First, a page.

Before coming to this town hall, I met with a group of war widows who are struggling to support themselves and their children. And they asked me to talk with the Iraqi Government about helping women, particularly widows, have more opportunities, more jobs, and more support so that they can take better care of themselves.
So I will strongly urge not only the Iraqi Government, but the Iraqi people to be sure that women are given the rights and support they need not only to make better lives for themselves, but to help their country. When I met with the women and looked around the room, I could not tell what group they came from or what their background was. They were all united in the loss of a husband and the difficulties they faced for their children. And I think it’s important for the United States to be a strong partner with Iraqi women, and I intend to do that.

There was not time for all the questions to be asked and Hillary promised that she would do another townhall on her next visit to Iraq (she also invited those participating in the townhall to a later press conference she'd be doing). On the supposed draw down, she declared, "Now, we will be working closely with the Iraqi Government and the Iraqi security forces as we withdraw our combat troops. But we need to be sure that all of you are supporting a strong nonsectarian security force. And we will work to try to help make that happen, but I think that the ultimate answer is what the people of Iraq demand. And what I have seen over the last several years is a very strong desire on the part of most Iraqis to have a united, secure, stable, peaceful Iraq. That is our goal. We’re not going to tell you how to resolve internal political issues. You have to decide that. But we will continue to work very, very hard to give you the tools to make sure that you have a secure country." Photo below (and above) by Eric W. Brooks of the US State Dept. In the photo below, Hillary is meeting with the top US commander in Iraq, General Ray Odierno.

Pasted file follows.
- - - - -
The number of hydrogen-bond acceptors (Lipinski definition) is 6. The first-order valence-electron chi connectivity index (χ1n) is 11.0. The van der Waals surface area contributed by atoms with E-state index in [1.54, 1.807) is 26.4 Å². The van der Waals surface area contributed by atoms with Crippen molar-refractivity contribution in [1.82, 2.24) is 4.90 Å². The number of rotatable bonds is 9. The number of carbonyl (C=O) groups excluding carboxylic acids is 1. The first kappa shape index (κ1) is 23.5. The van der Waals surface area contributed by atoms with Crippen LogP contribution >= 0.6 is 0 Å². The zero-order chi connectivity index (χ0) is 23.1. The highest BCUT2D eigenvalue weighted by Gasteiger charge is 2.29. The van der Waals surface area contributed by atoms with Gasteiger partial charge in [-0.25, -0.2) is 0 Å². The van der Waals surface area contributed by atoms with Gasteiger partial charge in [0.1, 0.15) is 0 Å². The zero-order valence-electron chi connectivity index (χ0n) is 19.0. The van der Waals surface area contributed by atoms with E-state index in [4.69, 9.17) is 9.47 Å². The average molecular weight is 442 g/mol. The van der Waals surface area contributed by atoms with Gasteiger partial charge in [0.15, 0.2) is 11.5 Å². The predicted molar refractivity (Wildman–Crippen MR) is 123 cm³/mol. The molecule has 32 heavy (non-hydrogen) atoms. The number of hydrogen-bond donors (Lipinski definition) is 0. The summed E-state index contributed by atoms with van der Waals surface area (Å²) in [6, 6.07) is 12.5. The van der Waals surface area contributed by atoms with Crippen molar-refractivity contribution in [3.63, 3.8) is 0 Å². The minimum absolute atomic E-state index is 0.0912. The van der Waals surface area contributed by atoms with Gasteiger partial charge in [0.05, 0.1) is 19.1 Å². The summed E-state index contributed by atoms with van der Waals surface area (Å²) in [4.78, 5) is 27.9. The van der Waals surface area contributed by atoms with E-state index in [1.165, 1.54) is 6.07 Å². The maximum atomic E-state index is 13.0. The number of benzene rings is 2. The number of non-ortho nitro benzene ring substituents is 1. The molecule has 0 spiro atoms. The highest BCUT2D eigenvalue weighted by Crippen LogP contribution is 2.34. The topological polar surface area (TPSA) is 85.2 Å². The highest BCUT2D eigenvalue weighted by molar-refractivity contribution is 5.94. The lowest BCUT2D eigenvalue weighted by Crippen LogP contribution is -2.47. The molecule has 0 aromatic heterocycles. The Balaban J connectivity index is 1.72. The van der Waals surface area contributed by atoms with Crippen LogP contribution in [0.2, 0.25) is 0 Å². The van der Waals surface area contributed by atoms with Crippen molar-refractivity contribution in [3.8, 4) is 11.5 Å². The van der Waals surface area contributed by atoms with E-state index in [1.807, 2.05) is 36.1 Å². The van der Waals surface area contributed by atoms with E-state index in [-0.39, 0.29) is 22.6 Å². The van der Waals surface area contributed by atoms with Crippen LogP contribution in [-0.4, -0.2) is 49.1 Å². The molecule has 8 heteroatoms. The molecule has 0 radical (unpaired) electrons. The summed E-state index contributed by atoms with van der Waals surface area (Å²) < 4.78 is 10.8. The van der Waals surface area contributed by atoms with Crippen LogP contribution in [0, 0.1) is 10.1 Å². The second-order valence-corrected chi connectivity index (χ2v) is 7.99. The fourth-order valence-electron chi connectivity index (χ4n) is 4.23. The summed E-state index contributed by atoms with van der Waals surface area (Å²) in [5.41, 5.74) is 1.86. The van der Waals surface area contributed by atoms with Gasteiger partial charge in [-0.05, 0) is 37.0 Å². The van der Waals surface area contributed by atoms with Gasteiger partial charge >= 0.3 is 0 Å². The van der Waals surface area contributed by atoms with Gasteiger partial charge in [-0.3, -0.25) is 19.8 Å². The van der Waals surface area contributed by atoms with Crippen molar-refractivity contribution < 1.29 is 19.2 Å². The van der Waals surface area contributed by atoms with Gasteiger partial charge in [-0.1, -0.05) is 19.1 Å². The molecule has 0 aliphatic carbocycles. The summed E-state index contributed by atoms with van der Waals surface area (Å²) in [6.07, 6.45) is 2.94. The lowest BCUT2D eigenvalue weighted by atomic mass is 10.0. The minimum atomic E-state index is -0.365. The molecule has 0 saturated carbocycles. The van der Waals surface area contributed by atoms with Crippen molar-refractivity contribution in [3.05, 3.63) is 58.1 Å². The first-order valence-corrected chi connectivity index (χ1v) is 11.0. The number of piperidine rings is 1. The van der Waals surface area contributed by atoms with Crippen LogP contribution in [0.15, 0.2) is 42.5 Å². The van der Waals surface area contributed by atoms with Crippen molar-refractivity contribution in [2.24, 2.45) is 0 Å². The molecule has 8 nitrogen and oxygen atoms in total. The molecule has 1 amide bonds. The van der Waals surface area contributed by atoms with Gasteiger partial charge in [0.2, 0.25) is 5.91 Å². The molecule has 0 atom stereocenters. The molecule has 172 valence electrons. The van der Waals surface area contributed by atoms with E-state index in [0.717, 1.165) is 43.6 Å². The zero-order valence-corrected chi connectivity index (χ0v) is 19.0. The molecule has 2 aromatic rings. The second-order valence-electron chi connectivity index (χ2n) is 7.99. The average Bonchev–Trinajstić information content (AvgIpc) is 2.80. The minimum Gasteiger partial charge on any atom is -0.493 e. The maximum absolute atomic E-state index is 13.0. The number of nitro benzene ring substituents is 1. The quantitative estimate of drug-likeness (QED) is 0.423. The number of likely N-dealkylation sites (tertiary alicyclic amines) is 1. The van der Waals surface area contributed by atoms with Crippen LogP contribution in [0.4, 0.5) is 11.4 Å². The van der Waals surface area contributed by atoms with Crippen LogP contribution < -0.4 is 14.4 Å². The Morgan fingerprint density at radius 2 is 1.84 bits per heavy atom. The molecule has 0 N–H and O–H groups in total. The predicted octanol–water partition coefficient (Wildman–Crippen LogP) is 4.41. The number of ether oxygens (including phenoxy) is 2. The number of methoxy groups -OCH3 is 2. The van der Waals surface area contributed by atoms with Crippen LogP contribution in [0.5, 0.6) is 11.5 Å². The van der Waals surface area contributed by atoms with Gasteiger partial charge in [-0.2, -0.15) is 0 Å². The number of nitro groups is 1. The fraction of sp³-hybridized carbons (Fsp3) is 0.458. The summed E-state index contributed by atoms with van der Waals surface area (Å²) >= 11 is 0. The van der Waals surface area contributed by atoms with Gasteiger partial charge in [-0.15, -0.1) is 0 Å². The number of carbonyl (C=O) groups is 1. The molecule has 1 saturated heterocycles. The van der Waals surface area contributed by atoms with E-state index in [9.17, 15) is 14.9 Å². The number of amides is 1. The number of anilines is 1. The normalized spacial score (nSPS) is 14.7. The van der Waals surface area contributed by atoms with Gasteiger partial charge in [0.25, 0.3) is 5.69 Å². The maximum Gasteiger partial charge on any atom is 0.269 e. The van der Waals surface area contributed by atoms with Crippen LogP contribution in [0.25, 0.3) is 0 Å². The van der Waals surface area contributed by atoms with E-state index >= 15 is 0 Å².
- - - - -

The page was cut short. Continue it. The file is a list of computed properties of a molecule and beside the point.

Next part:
The press conference she invited them to was with Hoshyar Zebari, the country's Foreign Minister. Liz Sly and Caesar Ahmed (Los Angeles Times) quote her stating at that conference of the bombings on Thursday and Friday which have resulted in approximately 150 deaths, "These are tragic, terrible events, but they don't reflect any diversion from the security progress that has been made." Mary Beth Sheridan (Washington Post) notes of the flight into Baghdad, "Once on board, staff and reporters grabbed sweaty body armor from a mound in the back of the aircraft, and practiced strapping on helmets. " Corinne Reilly's "Clinton pays surprise visit to Baghdad" (McClatchy Newspapers) reports:

Clinton flew to Iraq from Kuwait on Saturday morning aboard a C-17 military cargo jet. She was scheduled to return to Kuwait the same day.
Her visit included meetings with Gen. Ray Odierno, the top U.S. commander here, and several Iraqi leaders, including Prime Minister Nouri al Maliki, President Jalal Talabani and Vice President Tariq al Hashimi, the State Department said.
Accompanying Clinton for much of the day was Christopher Hill, the new U.S. ambassador to Iraq who arrived here Friday.
Clinton said that she and Odierno discussed the recent spate of attacks and that he agrees they should not change U.S. strategy in Iraq.